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In all of fishing, there’s perhaps no better feeling than running up to a great offshore breakline. We’ve all experienced it. Whether it’s a weed line formed over a dramatic temperature break, a well-defined rip or a sharply contrasting color change, discovering spots where water conditions clash gets the blood flowing like nothing else. You just know fish are going to be around.
But while finding these spots might be the product of luck, more often, it’s the result of intense planning — establishing a sound game plan and sticking to it, while remaining nimble enough on the water to read and react to conditions on the fly.
Fishing the breaks begins well before you ever leave the dock and, like good detectives, the best anglers and captains already have amassed a great deal of knowledge, leads, and clues as to where their quarry might be found.
Having spent some 40 years guiding clients to the famed canyons off New England, Capt. John Raguso has earned his detective stripes. He says a lengthy trip to the edge of the continental shelf (which sometimes requires upwards of an 80-mile run) usually begins a week in advance, as he analyzes a number of key factors that determine where the fish might be.
In addition to carefully watching the ever-important weather, Raguso keeps equally close tabs on the forecast below the water’s surface, monitoring charts from Terrafin and Roffer’s Ocean Forecasting Service, which pull their information daily from satellite shots snapped by the National Oceanic Atmospheric Administration.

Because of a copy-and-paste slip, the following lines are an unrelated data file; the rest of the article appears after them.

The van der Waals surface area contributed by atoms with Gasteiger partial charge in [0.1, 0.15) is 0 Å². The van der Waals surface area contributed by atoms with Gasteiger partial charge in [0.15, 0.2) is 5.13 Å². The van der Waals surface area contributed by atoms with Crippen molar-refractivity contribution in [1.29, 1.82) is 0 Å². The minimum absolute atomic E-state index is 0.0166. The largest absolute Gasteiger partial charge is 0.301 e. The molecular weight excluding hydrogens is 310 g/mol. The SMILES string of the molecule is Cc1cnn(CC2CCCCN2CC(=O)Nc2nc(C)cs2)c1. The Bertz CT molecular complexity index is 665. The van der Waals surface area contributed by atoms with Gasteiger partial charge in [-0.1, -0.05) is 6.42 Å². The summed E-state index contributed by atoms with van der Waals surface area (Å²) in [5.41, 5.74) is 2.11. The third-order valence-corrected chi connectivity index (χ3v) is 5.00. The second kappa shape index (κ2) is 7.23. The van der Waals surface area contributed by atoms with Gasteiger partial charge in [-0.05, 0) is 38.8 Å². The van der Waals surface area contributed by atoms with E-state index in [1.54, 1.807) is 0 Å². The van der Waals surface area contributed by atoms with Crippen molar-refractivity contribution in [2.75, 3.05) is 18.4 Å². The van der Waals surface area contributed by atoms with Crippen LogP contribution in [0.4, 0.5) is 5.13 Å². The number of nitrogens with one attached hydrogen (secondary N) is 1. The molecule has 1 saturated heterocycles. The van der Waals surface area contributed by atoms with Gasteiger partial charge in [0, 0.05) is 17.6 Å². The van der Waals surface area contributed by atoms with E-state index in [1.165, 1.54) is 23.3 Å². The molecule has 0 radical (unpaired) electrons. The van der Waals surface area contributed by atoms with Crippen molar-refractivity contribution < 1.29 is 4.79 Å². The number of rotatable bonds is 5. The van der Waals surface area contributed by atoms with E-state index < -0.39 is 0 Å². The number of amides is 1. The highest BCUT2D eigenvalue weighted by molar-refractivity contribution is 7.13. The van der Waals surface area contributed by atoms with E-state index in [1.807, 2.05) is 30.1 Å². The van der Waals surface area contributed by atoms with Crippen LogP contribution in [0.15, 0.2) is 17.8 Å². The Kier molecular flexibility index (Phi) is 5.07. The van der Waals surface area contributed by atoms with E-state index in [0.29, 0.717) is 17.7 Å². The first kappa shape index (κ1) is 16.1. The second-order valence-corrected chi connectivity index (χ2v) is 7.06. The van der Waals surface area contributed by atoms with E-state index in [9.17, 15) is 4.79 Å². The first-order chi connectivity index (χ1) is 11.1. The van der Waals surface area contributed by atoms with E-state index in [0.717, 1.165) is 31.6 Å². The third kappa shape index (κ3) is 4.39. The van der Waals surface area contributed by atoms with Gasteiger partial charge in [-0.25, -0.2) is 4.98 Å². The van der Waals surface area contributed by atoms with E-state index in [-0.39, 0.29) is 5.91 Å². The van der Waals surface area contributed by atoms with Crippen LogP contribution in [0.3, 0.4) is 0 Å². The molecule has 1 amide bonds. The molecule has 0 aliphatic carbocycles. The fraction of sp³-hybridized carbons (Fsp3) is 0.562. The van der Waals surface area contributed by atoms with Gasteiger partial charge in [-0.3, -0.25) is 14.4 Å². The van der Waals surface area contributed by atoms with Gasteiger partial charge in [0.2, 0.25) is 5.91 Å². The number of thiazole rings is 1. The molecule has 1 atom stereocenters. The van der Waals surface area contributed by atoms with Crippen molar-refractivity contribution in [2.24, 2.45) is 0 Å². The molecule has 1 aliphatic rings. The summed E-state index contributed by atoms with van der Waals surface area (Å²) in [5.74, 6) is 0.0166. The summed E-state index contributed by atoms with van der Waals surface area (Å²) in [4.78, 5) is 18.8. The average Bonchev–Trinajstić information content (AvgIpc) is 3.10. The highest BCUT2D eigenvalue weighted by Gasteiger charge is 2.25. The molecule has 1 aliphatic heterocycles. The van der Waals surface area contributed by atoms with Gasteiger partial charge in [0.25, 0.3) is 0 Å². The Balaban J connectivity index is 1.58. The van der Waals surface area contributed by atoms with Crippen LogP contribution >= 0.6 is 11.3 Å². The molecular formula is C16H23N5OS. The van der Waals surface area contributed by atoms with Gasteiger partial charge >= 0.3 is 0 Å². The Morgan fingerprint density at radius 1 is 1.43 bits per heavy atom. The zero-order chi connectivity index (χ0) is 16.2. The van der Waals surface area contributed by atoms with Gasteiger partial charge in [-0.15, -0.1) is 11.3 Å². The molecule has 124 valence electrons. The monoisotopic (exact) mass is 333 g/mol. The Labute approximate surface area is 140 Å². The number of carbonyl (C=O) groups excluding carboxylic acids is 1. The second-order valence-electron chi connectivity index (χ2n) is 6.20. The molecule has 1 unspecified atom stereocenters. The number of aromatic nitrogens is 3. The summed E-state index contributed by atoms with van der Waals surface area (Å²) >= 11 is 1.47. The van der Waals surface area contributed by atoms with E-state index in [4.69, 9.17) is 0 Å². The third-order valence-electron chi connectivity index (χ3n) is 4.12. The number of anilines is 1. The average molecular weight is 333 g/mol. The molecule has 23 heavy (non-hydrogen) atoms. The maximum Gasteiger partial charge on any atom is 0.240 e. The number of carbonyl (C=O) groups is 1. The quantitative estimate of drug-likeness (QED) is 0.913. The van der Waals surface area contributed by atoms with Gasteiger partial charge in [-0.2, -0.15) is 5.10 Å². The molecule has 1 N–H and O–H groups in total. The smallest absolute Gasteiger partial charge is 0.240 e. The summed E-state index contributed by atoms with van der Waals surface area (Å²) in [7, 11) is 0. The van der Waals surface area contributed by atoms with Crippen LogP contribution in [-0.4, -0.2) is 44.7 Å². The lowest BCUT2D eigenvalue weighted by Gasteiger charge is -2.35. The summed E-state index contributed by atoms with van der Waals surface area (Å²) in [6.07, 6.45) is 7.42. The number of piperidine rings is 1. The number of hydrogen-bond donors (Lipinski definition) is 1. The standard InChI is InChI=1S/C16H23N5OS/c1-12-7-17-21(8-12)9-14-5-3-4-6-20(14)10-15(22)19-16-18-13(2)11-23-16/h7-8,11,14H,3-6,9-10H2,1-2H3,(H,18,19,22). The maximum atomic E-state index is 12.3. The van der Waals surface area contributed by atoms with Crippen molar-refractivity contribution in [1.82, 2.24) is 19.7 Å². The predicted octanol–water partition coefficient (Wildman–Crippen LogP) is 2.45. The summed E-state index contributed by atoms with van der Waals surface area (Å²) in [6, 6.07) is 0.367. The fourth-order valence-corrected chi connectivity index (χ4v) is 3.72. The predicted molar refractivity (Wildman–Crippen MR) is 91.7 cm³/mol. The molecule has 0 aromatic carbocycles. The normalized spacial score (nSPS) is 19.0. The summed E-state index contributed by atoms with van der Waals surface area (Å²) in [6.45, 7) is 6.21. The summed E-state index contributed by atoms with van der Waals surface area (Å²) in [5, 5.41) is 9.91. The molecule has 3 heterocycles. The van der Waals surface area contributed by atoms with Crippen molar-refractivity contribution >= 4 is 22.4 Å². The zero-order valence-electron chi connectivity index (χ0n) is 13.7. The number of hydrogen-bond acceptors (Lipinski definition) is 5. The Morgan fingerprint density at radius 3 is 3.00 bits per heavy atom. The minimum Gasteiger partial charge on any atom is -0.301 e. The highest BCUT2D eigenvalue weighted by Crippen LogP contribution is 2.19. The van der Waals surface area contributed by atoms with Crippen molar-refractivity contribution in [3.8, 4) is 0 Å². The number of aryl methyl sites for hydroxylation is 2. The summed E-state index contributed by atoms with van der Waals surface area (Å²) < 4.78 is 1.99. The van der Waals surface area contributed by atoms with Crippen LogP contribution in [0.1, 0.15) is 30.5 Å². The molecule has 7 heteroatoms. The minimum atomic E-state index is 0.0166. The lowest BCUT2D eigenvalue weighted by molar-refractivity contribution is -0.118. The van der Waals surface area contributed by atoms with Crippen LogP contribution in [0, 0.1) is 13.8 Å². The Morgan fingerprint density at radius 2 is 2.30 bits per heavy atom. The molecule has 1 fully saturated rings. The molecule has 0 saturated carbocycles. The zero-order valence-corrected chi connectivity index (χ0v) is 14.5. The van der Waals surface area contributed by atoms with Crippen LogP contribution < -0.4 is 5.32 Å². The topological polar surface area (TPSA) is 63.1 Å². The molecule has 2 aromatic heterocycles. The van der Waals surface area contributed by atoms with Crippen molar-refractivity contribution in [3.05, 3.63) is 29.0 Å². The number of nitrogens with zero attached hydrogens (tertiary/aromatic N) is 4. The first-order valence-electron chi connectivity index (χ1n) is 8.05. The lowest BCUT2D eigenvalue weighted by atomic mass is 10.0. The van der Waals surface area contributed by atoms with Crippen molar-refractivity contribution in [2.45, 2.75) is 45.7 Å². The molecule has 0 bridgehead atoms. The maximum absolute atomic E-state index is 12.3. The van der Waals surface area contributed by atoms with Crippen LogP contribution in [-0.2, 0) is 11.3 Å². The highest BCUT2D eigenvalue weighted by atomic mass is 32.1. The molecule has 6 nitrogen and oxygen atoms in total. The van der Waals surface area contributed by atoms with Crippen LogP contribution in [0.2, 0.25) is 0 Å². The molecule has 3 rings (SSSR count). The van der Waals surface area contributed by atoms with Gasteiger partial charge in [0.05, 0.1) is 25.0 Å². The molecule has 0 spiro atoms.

More on the specifics of what Raguso’s looking for in just a moment. His first order of business, however, is determining directional water flow.
This is important to establish right off the bat because it often dictates how far he has to run. Lengthy continental-shelf trips aren’t always necessary in Raguso’s waters, as fabulous action sometimes occurs much closer to home, around the 20-fathom line, potentially saving hundreds of dollars in fuel cost. It all depends on two things: water temperatures and chlorophyll levels.
Temps and Chlorophyll
Most anglers are familiar with sea‑surface temperature (SST) charts. They help pinpoint some of the most productive breaklines to be found in oceans across the world.
Here’s how it works: When dramatic water-temperature boundaries collide, they draw plankton, debris and bait into the area, literally sucking everything in, and often amassing great areas of floating debris. This, in turn, draws game fish. The more pronounced a temperature break — and the longer these boundaries have been abutting one another — the greater the chance that roaming pelagics have had time to locate the ensuing feeding opportunity.
So what exactly catches Raguso’s attention on the charts?
“When studying the edge of the continental shelf, I’m watching for spin-off eddies around the canyon edges,” he says. “Inshore, I’m watching for filaments that break off the spin-off eddies and meander inside.”
These “eddies” and “filaments” Raguso refers to are basically warm-water pockets, displayed much as Doppler radar displays weather, in yellows, oranges and reds on SST charts, indicating their intensity (or warmth).
SST charts are generally updated every 10 hours or so, and Raguso watches them like a hawk, trying to determine whether a pattern of movement is developing and whether the temperature breaks are intensifying. When he sees a pattern emerging — whether it’s far offshore or closer to the coast via meandering warm-water filaments — he takes it to the next level.
“That means I start looking at the chlorophyll charts to see where the cleanest water is,” he says. “I intersect and overlay the charts. You might have a nice, 3-degree temperature change, say 76-degree water surrounded by 73-degree water, but is that water blue or green? The chlorophyll overlays add the next level of detail and help you better pinpoint where the fish should be.”
Some guesswork is involved though.